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An Interview with Seth Smith, Director of Lowlife

by Mike Haberfelner

January 2012

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Your upcoming film Lowlife - in a few words, what is it about?


It's a surrealistic mystery, following a lost musician and her symbiotic relationship with a living drug.


Slugs as living drugs - now how did you come up with that?


Well it was kind of inspired by that Bufo toad licking thing - the use of toad secretions as a hallucinogenic. I wanted to explore that idea of a living drug on a more mutual level, giving the part of the drug a greater role. 


I also was really taken by an article on tulips. Their theory being that certain flowers have made themselves attractive to the human species, so that we would become enchanted by them, cultivate them, and spread their seed. So we tried to incorporate a bit of that philosophy.


Your personal take on drugs as such - and also on "drug movies"?


I can be a bit of a delusional escapist. Maybe that's why I'm so drawn to music and film… I think everyone has their own ways of escaping reality and that can be important.

As a filmmaker, the drug movie genre is a great way to tell a story and have flexibility to allow surreal and otherworldly elements. Drugs play a great character too. They can play the role of a friend, lover, and nemesis all at once.


How would you describe your directorial approach to your subject at hand?


Going in I knew we had limitations equipment-wise, a cast of non-actors, no crew. The focus really had to be on what we DID have--some great performers, interesting, abstract concepts, dreamy locations and low budget charm. It was filmed with this in mind. The story was pretty dark and cryptic and was shot mostly in black and white to help complement that tone. Fairly classic, static shots and lots of dramatic film noir lighting. I used a single hand camera throughout the whole production, and I wanted the shots to feel close. I'd be getting right in the thick of it with the actors, for the most part. The film is really less about addiction and more about companionship. It almost focuses more on the drug and its feelings rather than the user's. So a good part of it is seen through the drugs perspective. And it is a drug movie, so there were a couple visual effect ideas I wanted to try out, but I didn't want it to be the only purpose of the movie.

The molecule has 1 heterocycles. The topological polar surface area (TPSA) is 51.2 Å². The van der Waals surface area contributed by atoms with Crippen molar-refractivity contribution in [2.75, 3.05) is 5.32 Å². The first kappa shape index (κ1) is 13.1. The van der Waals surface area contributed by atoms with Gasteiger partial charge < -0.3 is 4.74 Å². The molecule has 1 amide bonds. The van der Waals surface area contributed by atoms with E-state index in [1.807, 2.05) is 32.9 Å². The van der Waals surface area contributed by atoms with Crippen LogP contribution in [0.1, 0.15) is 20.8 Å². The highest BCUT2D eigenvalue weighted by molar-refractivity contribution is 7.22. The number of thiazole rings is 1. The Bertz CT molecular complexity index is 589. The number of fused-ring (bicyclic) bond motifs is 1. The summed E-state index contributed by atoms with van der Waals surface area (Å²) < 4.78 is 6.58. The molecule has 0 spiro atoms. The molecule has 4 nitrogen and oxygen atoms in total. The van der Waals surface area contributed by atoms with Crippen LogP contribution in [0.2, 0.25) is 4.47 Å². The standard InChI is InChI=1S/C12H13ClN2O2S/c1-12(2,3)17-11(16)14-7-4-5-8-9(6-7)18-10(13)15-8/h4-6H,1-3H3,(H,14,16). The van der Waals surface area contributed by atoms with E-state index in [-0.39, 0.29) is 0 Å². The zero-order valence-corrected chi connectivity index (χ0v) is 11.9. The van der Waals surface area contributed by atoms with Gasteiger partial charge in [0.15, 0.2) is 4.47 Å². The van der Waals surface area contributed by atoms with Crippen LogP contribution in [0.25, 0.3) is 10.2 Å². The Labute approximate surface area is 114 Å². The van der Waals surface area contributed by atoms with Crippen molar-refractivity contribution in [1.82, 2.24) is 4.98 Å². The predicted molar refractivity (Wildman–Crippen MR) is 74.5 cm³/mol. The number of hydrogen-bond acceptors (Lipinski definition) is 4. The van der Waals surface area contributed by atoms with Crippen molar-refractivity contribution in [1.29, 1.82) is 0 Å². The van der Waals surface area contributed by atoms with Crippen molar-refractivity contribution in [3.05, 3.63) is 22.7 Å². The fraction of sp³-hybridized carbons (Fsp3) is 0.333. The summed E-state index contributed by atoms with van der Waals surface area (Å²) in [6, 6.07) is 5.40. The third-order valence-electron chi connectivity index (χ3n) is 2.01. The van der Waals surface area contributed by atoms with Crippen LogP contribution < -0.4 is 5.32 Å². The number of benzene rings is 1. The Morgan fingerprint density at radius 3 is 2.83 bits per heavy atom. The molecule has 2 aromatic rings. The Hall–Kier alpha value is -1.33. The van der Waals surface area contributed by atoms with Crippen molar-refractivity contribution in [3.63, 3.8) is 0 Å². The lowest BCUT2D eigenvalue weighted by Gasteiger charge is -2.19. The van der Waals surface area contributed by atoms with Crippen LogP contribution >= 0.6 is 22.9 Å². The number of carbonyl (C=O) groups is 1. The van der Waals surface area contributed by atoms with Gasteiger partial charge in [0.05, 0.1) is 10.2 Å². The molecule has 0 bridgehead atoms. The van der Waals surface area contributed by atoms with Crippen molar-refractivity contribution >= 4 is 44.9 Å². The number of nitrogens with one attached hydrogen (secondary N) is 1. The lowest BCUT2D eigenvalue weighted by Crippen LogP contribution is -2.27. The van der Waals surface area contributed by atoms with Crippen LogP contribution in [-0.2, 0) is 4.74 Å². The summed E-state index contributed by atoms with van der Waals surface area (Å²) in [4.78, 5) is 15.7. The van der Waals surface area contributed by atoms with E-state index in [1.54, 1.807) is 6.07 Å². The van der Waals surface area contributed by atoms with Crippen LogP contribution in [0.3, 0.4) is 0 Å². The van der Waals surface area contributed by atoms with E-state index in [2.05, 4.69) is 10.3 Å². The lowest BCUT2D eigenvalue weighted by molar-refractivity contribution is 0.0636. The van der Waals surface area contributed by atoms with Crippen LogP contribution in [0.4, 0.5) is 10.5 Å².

Given the surreal content of Lowlife, this question might sound a tad odd, but was any of the film based on your or your cowriter Darcy Spidle's personal experiences? And other sources of inspiration?


Darcy is an unusual character in real life and has some pretty wild stories for sure, but this film was purely fictional. Really, we were trying to make it as unreal as possible. Maybe a bio pic in the future tho…


I've read somewhere that Lowlife was originally going to be a short called Mantrap. What can you tell us about your initial project, it's evolution into a feature-length script, and also your collaboration with cowriter Darcy Spidle?


I've been a fan of Darcy's writing for years. He has a Burroughs-like, scuzzy, poetic way with words. I had been talking to him about wanting to do a short film with him and the lead actress, Kate Hartigan. I figured we could do a good 10 minute short with no crew and no money. I think the idea of Mantrap may have spawned from some recent controversy over a bad coyote cull in our area. The story was about an addict who left society to quit drugs and live like an animal in the deep woods. He steals from traps to survive and eventually becomes trapped himself. Then the story just seemed to get bigger. Elements and details changed until an entirely different story began to form. With the addition of the slugs the whole thing got a lot stranger, and before we knew it, it was a lot longer. Some elements are definitely still there… and I may end up impaling Darcy in a man sized trap before we're finished, who knows?


Darcy Spidle also plays the role of Asa in Lowlife. What can you tell us about him as an actor, and what made him perfect for the role?


Darcy's an old friend, a great guy and a passionate performer. I first started working with him on sketches and skit ideas when he was the self destructive front man for the punk band The Hold. For this film I was hoping to tap into some of that nihilistic punk persona. The production really had to rely on capturing those magic, performance art moments. He was able to nail a couple scenes in one take.


A few words about Katie Hartigan, who plays Elle in Lowlife, and how did you find her?


One of my early memories of Kate was her teaching me how to eat june bugs. I really loved her fearless attitude toward disgusting acts. I thought she would be great in the same way Darcy would be great--they weren't afraid to get their hands dirty or covered in slime. For this film it had to be all or nothing and she went beyond that. She also had a neat way of getting in character. She would tell us all these sad little stories just before we shot a scene to make herself cry a little... seemed to work.


A few words about the rest of your cast and crew?


For the most part, it was a very small team, mainly my wife Nancy on sound, Paul Hammond on lights and electrical, and myself on a camera. So for each of us, we were doing 10 jobs. It was really great for some of the sticky, tight scenes, but some of the bigger productions we could have used a few more souls. But everyone who was involved did an amazing job and it went surprisingly well.